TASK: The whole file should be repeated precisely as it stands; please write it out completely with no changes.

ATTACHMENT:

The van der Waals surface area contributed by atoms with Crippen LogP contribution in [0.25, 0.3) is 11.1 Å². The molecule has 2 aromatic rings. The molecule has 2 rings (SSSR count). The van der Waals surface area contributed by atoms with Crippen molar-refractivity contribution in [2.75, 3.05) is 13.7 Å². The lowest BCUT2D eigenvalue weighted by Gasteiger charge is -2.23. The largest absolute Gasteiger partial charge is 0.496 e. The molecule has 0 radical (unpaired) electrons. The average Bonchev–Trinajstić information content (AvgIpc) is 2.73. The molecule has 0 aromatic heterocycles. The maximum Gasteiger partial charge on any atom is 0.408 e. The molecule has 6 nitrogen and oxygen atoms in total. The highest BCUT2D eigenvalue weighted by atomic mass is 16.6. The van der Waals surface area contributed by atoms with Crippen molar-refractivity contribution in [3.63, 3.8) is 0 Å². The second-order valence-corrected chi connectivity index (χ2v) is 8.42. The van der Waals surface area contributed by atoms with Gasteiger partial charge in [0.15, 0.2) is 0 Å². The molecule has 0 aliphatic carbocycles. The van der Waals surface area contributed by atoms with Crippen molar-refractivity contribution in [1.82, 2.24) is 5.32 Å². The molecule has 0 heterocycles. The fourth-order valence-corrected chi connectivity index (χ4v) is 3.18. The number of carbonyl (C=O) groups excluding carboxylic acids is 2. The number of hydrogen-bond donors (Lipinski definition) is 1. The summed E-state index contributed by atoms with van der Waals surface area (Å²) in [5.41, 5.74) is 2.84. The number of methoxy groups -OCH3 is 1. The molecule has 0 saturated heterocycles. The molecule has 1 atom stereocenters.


The van der Waals surface area contributed by atoms with Crippen LogP contribution in [0.25, 0.3) is 11.1 Å². The molecule has 2 aromatic rings. The molecule has 2 rings (SSSR count). The van der Waals surface area contributed by atoms with Crippen molar-refractivity contribution in [2.75, 3.05) is 13.7 Å². The lowest BCUT2D eigenvalue weighted by Gasteiger charge is -2.23. The largest absolute Gasteiger partial charge is 0.496 e. The molecule has 0 radical (unpaired) electrons. The average Bonchev–Trinajstić information content (AvgIpc) is 2.73. The molecule has 0 aromatic heterocycles. The maximum Gasteiger partial charge on any atom is 0.408 e. The molecule has 6 nitrogen and oxygen atoms in total. The highest BCUT2D eigenvalue weighted by atomic mass is 16.6. The van der Waals surface area contributed by atoms with Crippen molar-refractivity contribution in [3.63, 3.8) is 0 Å². The second-order valence-corrected chi connectivity index (χ2v) is 8.42. The van der Waals surface area contributed by atoms with Gasteiger partial charge in [0.15, 0.2) is 0 Å². The molecule has 0 aliphatic carbocycles. The van der Waals surface area contributed by atoms with Crippen molar-refractivity contribution in [1.82, 2.24) is 5.32 Å². The molecule has 0 heterocycles. The fourth-order valence-corrected chi connectivity index (χ4v) is 3.18. The number of carbonyl (C=O) groups excluding carboxylic acids is 2. The number of hydrogen-bond donors (Lipinski definition) is 1. The summed E-state index contributed by atoms with van der Waals surface area (Å²) in [5.41, 5.74) is 2.84. The number of methoxy groups -OCH3 is 1. The molecule has 0 saturated heterocycles. The molecule has 1 atom stereocenters.